Vor Frelsers Kirke (The Church of Our Savior) is a small church with an incredibly tall tower that is only open when there’s good weather since it goes really high up. Unfortunately, it was drizzling when I went so the stairs were closed. I’ve heard that the views are unreal from up there, definitely worth the 35 DKK (about 4.60 EUR) or 25 DKK with a student card. You can see if they’re open on their website.
Another good place to have a picnic is at the King’s Gardens. This is a pretty large park where to get lost in and admire unique sculptures, as well as the Rosenberg Castle. The castle is guarded off with a fence and soldiers, but you can pay to visit the inside of the castle, its gardens, and the museum where you can see the crown jewels. If you’re interested in visiting you can find details on their website.
Last but not least,one of the most gorgeous places in Copenhagen…
the Tivoli Garden
Last but not least, in my opinion, one of the most gorgeous places in Copenhagen is the Tivoli Gardens. I might be biased since I visited in spring when the gardens were in full bloom. I saw enormous and beautiful tulips and lilies everywhere. Some flowers were in colors I’ve never even seen before! I avoided paying the entrance fee (about 12 EUR) until my last day in Copenhagen when my brother persuaded me to go in a rollercoaster with him for all time’s sake. I couldn’t pass on the opportunity to scream my heart out in a socially acceptable environment.
Rumor has it that Walt Disney was inspired by Tivoli when creating Disneyland and I can certainly see the resemblance. For starters, the mascot at Tivoli is a monkey with red overalls and big yellow buttons. The park itself is divided into different sections, including a type of “tomorrow land” and every Saturday night, the park closes with a beautiful fireworks show that can be appreciated from the surrounding neighborhoods. Tivoli retaliates by selling Disney character merchandise.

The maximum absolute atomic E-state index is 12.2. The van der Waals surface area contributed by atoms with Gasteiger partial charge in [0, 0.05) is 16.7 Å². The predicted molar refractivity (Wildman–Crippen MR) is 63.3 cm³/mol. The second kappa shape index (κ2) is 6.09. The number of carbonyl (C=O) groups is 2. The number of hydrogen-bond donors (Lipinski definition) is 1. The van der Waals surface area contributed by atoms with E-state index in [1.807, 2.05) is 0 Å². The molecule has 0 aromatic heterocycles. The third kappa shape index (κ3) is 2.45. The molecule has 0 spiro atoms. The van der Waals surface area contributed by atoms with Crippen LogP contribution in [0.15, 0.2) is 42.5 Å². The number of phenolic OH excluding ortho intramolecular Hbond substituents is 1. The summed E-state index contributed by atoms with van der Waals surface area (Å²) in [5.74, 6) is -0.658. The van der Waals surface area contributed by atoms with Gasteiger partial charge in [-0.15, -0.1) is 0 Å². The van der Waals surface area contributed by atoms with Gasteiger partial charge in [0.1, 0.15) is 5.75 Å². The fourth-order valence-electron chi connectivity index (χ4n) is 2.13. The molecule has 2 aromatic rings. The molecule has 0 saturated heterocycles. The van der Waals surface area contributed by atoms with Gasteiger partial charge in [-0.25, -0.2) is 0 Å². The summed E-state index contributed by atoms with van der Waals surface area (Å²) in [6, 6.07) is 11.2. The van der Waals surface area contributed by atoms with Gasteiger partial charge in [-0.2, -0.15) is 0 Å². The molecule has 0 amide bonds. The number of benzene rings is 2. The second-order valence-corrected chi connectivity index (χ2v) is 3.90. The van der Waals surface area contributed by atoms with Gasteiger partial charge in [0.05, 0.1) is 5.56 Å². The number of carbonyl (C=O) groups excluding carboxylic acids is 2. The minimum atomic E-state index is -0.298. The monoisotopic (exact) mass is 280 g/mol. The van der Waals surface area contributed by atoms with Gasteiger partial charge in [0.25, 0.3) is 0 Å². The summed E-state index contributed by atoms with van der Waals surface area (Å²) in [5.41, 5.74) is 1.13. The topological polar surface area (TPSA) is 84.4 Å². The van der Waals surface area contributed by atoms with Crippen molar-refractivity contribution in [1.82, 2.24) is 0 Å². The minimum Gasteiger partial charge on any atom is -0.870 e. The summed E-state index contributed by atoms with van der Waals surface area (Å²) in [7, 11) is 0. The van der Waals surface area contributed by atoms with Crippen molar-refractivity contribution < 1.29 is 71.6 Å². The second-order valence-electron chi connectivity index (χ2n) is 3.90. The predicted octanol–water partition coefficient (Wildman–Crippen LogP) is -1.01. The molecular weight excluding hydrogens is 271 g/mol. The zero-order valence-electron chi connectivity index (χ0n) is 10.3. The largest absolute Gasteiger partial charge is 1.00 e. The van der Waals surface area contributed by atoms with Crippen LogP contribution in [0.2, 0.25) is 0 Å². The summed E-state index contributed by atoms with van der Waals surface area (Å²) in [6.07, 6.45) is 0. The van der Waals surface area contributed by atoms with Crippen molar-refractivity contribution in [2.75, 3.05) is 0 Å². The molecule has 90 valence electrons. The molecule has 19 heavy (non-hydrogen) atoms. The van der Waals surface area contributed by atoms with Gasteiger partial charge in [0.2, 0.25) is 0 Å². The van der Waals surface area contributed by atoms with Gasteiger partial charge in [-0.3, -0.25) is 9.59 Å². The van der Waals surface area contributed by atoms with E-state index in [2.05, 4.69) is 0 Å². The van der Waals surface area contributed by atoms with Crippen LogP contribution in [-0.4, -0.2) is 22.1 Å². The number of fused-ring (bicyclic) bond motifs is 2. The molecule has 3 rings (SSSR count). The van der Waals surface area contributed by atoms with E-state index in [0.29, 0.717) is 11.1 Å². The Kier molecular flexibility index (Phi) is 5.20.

Surprisingly, the prices inside the park are quite affordable compared to the city’s. Although the ride prices add up, food, drinks, and souvenirs are the cheapest I saw during my trip. There are also packages you can buy if you intend to go on many rides with the additional benefit of reentering the park as many times as you’d like.
You can find the entire list of places I’ve mentioned here, including some beautiful and peaceful cemeteries with cherry blossoms, which I believe bloom around February but the petals are quickly blown away by the Danish wind. Remember, you can download Copenhagen’s map on Google maps to save data. For instructions on how to download offline Google maps in your phone check out my The Essentials post. Follow me on Instagram joyzcortez for more pics and travel ideas.
Copenhagen is a beautiful city with so much to offer so I hope you enjoy every moment despite what the weather might offer. Even when exhausted from walking all day remember to look up and take everything in… always BE PRESENT.
Spring in Finland was a beautiful experience despite the cold. Although it’s known for being an expensive city, my private tour guide (aka my Finnish friend) showed me there are many inexpensive and even free places in the city. I’ll list all you can do in Helsinki while on a budget and how to get around this stunning city.
If you’re visiting when it’s cold, which statistically you will unless you visit in the heart of summer, you need to join in the Finnish tradition of sweating your butt off in a sauna. I’m lucky enough to have known a local who invited me to share in her apartment building’s sauna. There are many public options available. A famous one is Kotiharjun, keep in mind that it’s closed on Mondays.
How to Get Around in Helsinki
The metro and bus tickets can easily be purchased from your cellphone with the HSL app. You only need to show the online ticket to the bus driver or ticket controller in the metro. Honestly, I never got asked to show my ticket in the metro, but my local friend mentioned that the fines are quite high, so I rather pay the €2.80 one way or €8 for the full day and be on the safe side.